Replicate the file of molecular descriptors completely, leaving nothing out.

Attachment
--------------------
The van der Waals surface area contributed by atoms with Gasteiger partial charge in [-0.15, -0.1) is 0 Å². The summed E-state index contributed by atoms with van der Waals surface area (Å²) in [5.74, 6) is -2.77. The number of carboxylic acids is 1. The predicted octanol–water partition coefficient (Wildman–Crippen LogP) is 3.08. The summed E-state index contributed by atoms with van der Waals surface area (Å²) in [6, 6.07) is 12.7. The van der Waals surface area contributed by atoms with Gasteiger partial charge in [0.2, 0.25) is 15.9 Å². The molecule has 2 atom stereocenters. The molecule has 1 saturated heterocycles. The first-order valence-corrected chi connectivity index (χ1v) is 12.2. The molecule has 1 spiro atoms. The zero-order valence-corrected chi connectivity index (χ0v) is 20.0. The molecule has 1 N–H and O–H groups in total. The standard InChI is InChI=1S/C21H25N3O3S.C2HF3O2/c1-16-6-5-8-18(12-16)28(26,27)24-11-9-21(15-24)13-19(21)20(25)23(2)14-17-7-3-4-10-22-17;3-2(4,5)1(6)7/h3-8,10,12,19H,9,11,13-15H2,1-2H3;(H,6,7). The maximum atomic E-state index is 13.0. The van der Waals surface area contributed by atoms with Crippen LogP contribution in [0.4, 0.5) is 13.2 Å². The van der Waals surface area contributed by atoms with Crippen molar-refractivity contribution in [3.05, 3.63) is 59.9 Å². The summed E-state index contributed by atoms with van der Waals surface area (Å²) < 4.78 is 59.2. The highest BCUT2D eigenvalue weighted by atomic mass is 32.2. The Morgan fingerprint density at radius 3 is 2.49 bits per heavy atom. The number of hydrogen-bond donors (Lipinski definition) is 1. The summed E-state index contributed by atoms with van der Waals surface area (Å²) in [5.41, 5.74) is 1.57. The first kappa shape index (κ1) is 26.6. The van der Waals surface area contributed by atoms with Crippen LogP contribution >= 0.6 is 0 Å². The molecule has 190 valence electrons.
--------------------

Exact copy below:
The van der Waals surface area contributed by atoms with Gasteiger partial charge in [-0.15, -0.1) is 0 Å². The summed E-state index contributed by atoms with van der Waals surface area (Å²) in [5.74, 6) is -2.77. The number of carboxylic acids is 1. The predicted octanol–water partition coefficient (Wildman–Crippen LogP) is 3.08. The summed E-state index contributed by atoms with van der Waals surface area (Å²) in [6, 6.07) is 12.7. The van der Waals surface area contributed by atoms with Gasteiger partial charge in [0.2, 0.25) is 15.9 Å². The molecule has 2 atom stereocenters. The molecule has 1 saturated heterocycles. The first-order valence-corrected chi connectivity index (χ1v) is 12.2. The molecule has 1 spiro atoms. The zero-order valence-corrected chi connectivity index (χ0v) is 20.0. The molecule has 1 N–H and O–H groups in total. The standard InChI is InChI=1S/C21H25N3O3S.C2HF3O2/c1-16-6-5-8-18(12-16)28(26,27)24-11-9-21(15-24)13-19(21)20(25)23(2)14-17-7-3-4-10-22-17;3-2(4,5)1(6)7/h3-8,10,12,19H,9,11,13-15H2,1-2H3;(H,6,7). The maximum atomic E-state index is 13.0. The van der Waals surface area contributed by atoms with Crippen LogP contribution in [0.4, 0.5) is 13.2 Å². The van der Waals surface area contributed by atoms with Crippen molar-refractivity contribution in [3.05, 3.63) is 59.9 Å². The summed E-state index contributed by atoms with van der Waals surface area (Å²) < 4.78 is 59.2. The highest BCUT2D eigenvalue weighted by atomic mass is 32.2. The Morgan fingerprint density at radius 3 is 2.49 bits per heavy atom. The number of hydrogen-bond donors (Lipinski definition) is 1. The summed E-state index contributed by atoms with van der Waals surface area (Å²) in [5.41, 5.74) is 1.57. The first kappa shape index (κ1) is 26.6. The van der Waals surface area contributed by atoms with Crippen LogP contribution >= 0.6 is 0 Å². The molecule has 190 valence electrons.